Idoc Hacks:Faking arrays in idoc script, part 1
Idoc script is a simple beast. This simplicity makes easy to learn — minimal syntax to memorize; few constructs to understand.
On the flip side, idoc is pretty limited. It can feel like a blunt instrument to anyone with even moderate experience in a modern scripting language. The lack of features often results in scripts that employ line-after-line of cut-and-paste code. Difficult to read. Painful to maintain.
At the top of my wish list for additions to the language (just above user-defined functions and REAL booleans) would be support for arrays.
No arrays. Bummer. What to do?
Fake it with ResultSets
Enter the ResultSet, typically a multi-row and/or multi-column representation of data — often the results returned from executing a query. There are a number of functions for creating and manipulating ResultSets. Additionally, idoc’s loop construct makes it easy to iterate over a ResultSet and access values from the current row on each pass. Sort of array-like, yes? Sorta.
To simulate a simple, one-dimensional “array,” use idoc’s rsMakeFromString() function. It’s signature is:
rsName: The name of the ResultSet to be created, as a string
valueList: A comma separated list of strings to be parsed for values, or a variable containing same. Each item will become a row (or value in our fake array).
columnName: [optional] The column name. The defualt is “row”. (In an associative array or dictionary, this would be the key.
A call might look like:
[!--$ rsMakeFromString( "myRecordSet", "red, green, blue", "color" ) --]
Successful execution would create the variable myRecordSet. It would have a single column named “color”, and three rows, each containing one of the values provided. Now we can easily iterate over the “array” and extract values like so:
[!--$ loop myRecordSet --] value [!--$ CURRENT_ROW --] = [!--$ number --] [!--$ endloop --] value 0 = red value 1 = green value 2 = blue
A simple example
Imagine we need to build a “next page” navigation for every primary page on a Site Studio site. To do this, we’ll link to the current node’s first child node. If no child is present, we’ll link to the node’s next sibling node. Failing that, we’ll just link to the parent node.
Without arrays, this (somewhat contrived) scenario might result in multiple, hard-coded calls to ssGetRelativeNodeId(). Before each call, we’d need to manually set the type of relative node to look for ( child, next or parent ). Each time we’d use very similar conditional logic to check results and determine what to do next. Scale this kind of cut-paste-tweak approach to more complicated scripts, and you quickly have a maintenance nightmare.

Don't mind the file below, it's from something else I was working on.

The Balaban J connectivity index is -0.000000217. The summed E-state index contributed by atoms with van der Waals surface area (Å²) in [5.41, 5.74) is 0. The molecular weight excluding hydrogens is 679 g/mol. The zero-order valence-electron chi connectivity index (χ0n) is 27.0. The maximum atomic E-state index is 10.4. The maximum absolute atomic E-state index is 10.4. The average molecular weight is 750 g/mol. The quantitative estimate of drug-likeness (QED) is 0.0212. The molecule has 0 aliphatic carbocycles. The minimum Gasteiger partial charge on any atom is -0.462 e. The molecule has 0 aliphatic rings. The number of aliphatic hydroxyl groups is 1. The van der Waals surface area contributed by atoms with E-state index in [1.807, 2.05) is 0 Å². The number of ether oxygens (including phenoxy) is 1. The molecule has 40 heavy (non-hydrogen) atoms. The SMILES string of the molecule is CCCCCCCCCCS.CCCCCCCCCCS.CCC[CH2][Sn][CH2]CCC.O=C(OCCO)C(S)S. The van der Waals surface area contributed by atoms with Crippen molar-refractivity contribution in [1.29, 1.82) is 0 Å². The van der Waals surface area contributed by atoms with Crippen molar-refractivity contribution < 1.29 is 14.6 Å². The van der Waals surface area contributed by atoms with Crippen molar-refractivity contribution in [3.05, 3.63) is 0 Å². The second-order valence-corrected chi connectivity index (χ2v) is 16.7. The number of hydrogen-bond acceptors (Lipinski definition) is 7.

With our ResultSet pseudo-array, though, we can build much cleaner code that looks something like this:
[!--$ relativeId = '' --] <!-- create our fake array --> [!--$ rsMakeFromString( 'nodeTypes', 'child,next,parent', 'nodeType' ) --] [!--$ loop nodeTypes --] [!--$ relativeId = ssGetRelativeNodeId( siteId, nodeId, nodeType ) --] <!-- if we get something back, break out of the loop --> [!--$ if not strEquals( relativeId, '' ) --] [!--$ break --] [!--$ endif --] [!--$ endloop --]
After this executes, relativeId will contain the nodeId for either the immediate child, next sibling or parent node of the current node, whichever it finds first. We can use that nodeId to build our “next” link like so:
<!-- ensure there's something in relativeId --> [!--$ if not strEquals( relativeId, '' ) --] <!-- get the node's label to use as link text --> [!--$ relativeLabel = ssGetNodeLabel( siteId, relativeId ) --] Next: <a href="ssNODELINK/[!--$ relativeId --]">[!--$ relativeLabel --]</a> [!--$ endif --]
That’s all for now, but stay tuned…
Simple, right? ResultSets-cum-pseudo-arrays have a number of potential uses. They’re handy when you need to iterate over a number of nodeId’s, for example. Anytime you find yourself repeatedly calling the same function, with slight parameter modifications, consider using a pseudo-array.
Coming soon in part 2, I’ll demonstrate how to fake multi-dimensional arrays and provide a somewhat more in-depth example.
Idoc script is the default server-side scripting language in Oracle Universal Content Management Suite (formerly known as Stellent Content Server / Site Studio).